Polaroid 20 X 24 Self-Portrait Series __


Polaroid 20 X 24 Self-Portrait Series
__

Painted Black & White Self-Portrait Series ––


Painted Black & White Self-Portrait Series
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My Sparkling Self Polaroid Super Shooter Polacolor __


My Sparkling Self
Polaroid Super Shooter Polacolor
__

Zip-to-ZZZ Series Painted Polaroid SX-70 __


Zip-to-ZZZ Series
Painted Polaroid SX-70
__

Painted Polaroid SX-70 Self-Portraits Series __  


Painted Polaroid SX-70 Self-Portraits Series
__

 

Painted Polaroid SX-70 Series ––


Painted Polaroid SX-70 Series
––

Painted Black & White Self-Portraits Series (with applied color) __


Painted Black & White Self-Portraits Series
(with applied color)

__

Painted Color on Color Self Portrait Series __


Painted Color on Color Self Portrait Series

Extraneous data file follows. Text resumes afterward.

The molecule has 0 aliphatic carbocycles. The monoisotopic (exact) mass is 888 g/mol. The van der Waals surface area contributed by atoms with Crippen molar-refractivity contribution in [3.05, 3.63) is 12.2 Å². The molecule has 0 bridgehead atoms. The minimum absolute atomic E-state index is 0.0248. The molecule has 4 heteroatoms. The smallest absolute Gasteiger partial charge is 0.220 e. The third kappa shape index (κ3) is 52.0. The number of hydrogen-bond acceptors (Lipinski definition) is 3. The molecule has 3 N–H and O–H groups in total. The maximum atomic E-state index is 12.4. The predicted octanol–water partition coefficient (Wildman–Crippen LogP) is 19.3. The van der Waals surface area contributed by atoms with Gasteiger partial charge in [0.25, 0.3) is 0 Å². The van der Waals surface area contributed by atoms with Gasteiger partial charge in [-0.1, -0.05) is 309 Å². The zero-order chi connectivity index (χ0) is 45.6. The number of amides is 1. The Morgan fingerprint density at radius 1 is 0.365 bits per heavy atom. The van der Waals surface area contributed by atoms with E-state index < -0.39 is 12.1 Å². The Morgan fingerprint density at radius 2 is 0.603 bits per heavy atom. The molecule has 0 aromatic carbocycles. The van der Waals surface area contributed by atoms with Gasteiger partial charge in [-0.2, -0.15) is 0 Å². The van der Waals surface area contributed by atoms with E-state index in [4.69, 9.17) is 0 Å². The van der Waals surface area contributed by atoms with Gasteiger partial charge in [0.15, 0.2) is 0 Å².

__

Black & White Abstractions __


Black & White Abstractions
__

Photo-litho Self-Portrait Series ––


Photo-litho Self-Portrait Series
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Polaroid 20 X 24 Abstractions ––


Polaroid 20 X 24 Abstractions
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Early Work:
1970s–1990s


Photography’s ability to depict “reality” has been one of its most praised and valued qualities. Faith in the believability of the photograph led to the assumption that the appearance of an object somehow revealed its essence. This belief is particularly strong in our attitudes toward the portrait and its supposed ability to express the inner state and thoughts of the sitter. Yet, the appearance of discernible truth beyond the surface characteristics of the subject is an illusion. The photographic portrait is able to convey only clues to the sitter’s thoughts. It is understandable, then, that an artist interested in expressing internal states of mind would look for ways to extend the connotative power of the image. Ellen Carey combines the realism of the photograph with the evocative power of paint and collage to create an image that not only records appearance but suggests essence. (more)

Read Complete Essay by Willis Hartshorn